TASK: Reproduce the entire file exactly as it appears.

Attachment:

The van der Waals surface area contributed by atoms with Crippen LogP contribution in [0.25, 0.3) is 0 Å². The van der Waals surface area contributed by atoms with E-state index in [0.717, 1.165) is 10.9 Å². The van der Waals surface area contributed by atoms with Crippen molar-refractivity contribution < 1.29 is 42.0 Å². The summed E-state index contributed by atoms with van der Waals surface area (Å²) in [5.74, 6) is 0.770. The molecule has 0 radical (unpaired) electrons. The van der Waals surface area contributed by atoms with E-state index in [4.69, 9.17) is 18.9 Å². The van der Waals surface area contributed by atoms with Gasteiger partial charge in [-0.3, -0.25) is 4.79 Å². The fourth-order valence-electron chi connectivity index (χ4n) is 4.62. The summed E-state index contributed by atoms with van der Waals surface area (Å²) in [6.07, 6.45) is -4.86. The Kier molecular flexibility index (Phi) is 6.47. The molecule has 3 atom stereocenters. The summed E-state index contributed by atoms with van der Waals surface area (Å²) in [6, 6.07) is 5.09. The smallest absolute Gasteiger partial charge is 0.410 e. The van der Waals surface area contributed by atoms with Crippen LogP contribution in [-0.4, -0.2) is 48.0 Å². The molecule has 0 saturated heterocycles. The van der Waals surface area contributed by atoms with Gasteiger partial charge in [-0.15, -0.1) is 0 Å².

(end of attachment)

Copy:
The van der Waals surface area contributed by atoms with Crippen LogP contribution in [0.25, 0.3) is 0 Å². The van der Waals surface area contributed by atoms with E-state index in [0.717, 1.165) is 10.9 Å². The van der Waals surface area contributed by atoms with Crippen molar-refractivity contribution < 1.29 is 42.0 Å². The summed E-state index contributed by atoms with van der Waals surface area (Å²) in [5.74, 6) is 0.770. The molecule has 0 radical (unpaired) electrons. The van der Waals surface area contributed by atoms with E-state index in [4.69, 9.17) is 18.9 Å². The van der Waals surface area contributed by atoms with Gasteiger partial charge in [-0.3, -0.25) is 4.79 Å². The fourth-order valence-electron chi connectivity index (χ4n) is 4.62. The summed E-state index contributed by atoms with van der Waals surface area (Å²) in [6.07, 6.45) is -4.86. The Kier molecular flexibility index (Phi) is 6.47. The molecule has 3 atom stereocenters. The summed E-state index contributed by atoms with van der Waals surface area (Å²) in [6, 6.07) is 5.09. The smallest absolute Gasteiger partial charge is 0.410 e. The van der Waals surface area contributed by atoms with Crippen LogP contribution in [-0.4, -0.2) is 48.0 Å². The molecule has 0 saturated heterocycles. The van der Waals surface area contributed by atoms with Gasteiger partial charge in [-0.15, -0.1) is 0 Å².